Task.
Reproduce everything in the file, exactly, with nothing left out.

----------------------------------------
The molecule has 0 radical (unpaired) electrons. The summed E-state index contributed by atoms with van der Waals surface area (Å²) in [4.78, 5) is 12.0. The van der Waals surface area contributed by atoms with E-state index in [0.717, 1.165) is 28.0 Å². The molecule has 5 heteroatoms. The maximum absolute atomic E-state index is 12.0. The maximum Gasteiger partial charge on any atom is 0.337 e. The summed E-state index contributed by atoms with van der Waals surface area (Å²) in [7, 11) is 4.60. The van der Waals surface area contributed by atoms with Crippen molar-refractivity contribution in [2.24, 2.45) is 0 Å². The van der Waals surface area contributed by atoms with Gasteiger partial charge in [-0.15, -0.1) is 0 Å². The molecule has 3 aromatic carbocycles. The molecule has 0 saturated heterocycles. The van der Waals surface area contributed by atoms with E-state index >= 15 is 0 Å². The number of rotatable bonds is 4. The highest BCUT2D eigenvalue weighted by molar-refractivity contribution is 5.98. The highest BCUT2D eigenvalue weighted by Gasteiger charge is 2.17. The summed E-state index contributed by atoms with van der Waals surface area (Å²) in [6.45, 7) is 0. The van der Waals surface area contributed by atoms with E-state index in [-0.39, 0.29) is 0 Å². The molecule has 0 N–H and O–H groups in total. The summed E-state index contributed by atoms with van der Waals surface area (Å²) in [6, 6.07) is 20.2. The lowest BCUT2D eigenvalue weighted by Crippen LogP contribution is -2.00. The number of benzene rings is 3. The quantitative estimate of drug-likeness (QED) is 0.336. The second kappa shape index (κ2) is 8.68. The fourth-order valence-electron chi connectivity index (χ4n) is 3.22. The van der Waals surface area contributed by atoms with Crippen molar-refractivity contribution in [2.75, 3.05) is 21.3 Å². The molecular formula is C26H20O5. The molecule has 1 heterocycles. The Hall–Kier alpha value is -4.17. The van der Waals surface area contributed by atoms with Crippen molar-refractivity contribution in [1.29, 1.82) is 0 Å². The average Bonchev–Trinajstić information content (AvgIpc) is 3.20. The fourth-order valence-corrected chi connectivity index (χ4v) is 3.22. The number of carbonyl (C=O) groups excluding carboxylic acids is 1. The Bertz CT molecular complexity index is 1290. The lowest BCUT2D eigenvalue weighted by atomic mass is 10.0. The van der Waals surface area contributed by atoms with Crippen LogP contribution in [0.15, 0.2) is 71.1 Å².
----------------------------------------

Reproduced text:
The molecule has 0 radical (unpaired) electrons. The summed E-state index contributed by atoms with van der Waals surface area (Å²) in [4.78, 5) is 12.0. The van der Waals surface area contributed by atoms with E-state index in [0.717, 1.165) is 28.0 Å². The molecule has 5 heteroatoms. The maximum absolute atomic E-state index is 12.0. The maximum Gasteiger partial charge on any atom is 0.337 e. The summed E-state index contributed by atoms with van der Waals surface area (Å²) in [7, 11) is 4.60. The van der Waals surface area contributed by atoms with Crippen molar-refractivity contribution in [2.24, 2.45) is 0 Å². The van der Waals surface area contributed by atoms with Gasteiger partial charge in [-0.15, -0.1) is 0 Å². The molecule has 3 aromatic carbocycles. The molecule has 0 saturated heterocycles. The van der Waals surface area contributed by atoms with E-state index >= 15 is 0 Å². The number of rotatable bonds is 4. The highest BCUT2D eigenvalue weighted by molar-refractivity contribution is 5.98. The highest BCUT2D eigenvalue weighted by Gasteiger charge is 2.17. The summed E-state index contributed by atoms with van der Waals surface area (Å²) in [6.45, 7) is 0. The van der Waals surface area contributed by atoms with E-state index in [-0.39, 0.29) is 0 Å². The molecule has 0 N–H and O–H groups in total. The summed E-state index contributed by atoms with van der Waals surface area (Å²) in [6, 6.07) is 20.2. The lowest BCUT2D eigenvalue weighted by Crippen LogP contribution is -2.00. The number of benzene rings is 3. The quantitative estimate of drug-likeness (QED) is 0.336. The second kappa shape index (κ2) is 8.68. The fourth-order valence-electron chi connectivity index (χ4n) is 3.22. The van der Waals surface area contributed by atoms with Crippen molar-refractivity contribution in [2.75, 3.05) is 21.3 Å². The molecular formula is C26H20O5. The molecule has 1 heterocycles. The Hall–Kier alpha value is -4.17. The van der Waals surface area contributed by atoms with Crippen molar-refractivity contribution in [1.29, 1.82) is 0 Å². The average Bonchev–Trinajstić information content (AvgIpc) is 3.20. The fourth-order valence-corrected chi connectivity index (χ4v) is 3.22. The number of carbonyl (C=O) groups excluding carboxylic acids is 1. The Bertz CT molecular complexity index is 1290. The lowest BCUT2D eigenvalue weighted by atomic mass is 10.0. The van der Waals surface area contributed by atoms with Crippen LogP contribution in [0.15, 0.2) is 71.1 Å².